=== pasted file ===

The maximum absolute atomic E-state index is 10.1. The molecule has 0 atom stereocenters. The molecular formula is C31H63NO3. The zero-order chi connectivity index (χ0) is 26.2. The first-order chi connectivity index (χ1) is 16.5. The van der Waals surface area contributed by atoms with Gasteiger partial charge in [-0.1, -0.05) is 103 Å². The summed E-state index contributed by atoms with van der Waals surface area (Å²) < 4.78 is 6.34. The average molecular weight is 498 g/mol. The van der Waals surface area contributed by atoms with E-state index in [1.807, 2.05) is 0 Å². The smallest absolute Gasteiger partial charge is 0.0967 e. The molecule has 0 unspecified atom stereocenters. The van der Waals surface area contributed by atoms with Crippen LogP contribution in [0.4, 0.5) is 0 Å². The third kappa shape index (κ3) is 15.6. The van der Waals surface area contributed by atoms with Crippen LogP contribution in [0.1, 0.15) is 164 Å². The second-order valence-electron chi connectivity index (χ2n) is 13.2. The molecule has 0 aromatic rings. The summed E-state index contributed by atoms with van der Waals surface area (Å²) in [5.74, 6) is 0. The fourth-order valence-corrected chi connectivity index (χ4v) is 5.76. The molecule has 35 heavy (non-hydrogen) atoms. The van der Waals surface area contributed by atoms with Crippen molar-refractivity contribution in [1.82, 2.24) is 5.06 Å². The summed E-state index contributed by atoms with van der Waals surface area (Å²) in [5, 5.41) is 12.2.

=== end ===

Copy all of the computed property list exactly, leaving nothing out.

The maximum absolute atomic E-state index is 10.1. The molecule has 0 atom stereocenters. The molecular formula is C31H63NO3. The zero-order chi connectivity index (χ0) is 26.2. The first-order chi connectivity index (χ1) is 16.5. The van der Waals surface area contributed by atoms with Gasteiger partial charge in [-0.1, -0.05) is 103 Å². The summed E-state index contributed by atoms with van der Waals surface area (Å²) < 4.78 is 6.34. The average molecular weight is 498 g/mol. The van der Waals surface area contributed by atoms with E-state index in [1.807, 2.05) is 0 Å². The smallest absolute Gasteiger partial charge is 0.0967 e. The molecule has 0 unspecified atom stereocenters. The van der Waals surface area contributed by atoms with Crippen LogP contribution in [0.4, 0.5) is 0 Å². The third kappa shape index (κ3) is 15.6. The van der Waals surface area contributed by atoms with Crippen LogP contribution in [0.1, 0.15) is 164 Å². The second-order valence-electron chi connectivity index (χ2n) is 13.2. The molecule has 0 aromatic rings. The summed E-state index contributed by atoms with van der Waals surface area (Å²) in [5.74, 6) is 0. The fourth-order valence-corrected chi connectivity index (χ4v) is 5.76. The molecule has 35 heavy (non-hydrogen) atoms. The van der Waals surface area contributed by atoms with Crippen molar-refractivity contribution in [1.82, 2.24) is 5.06 Å². The summed E-state index contributed by atoms with van der Waals surface area (Å²) in [5, 5.41) is 12.2.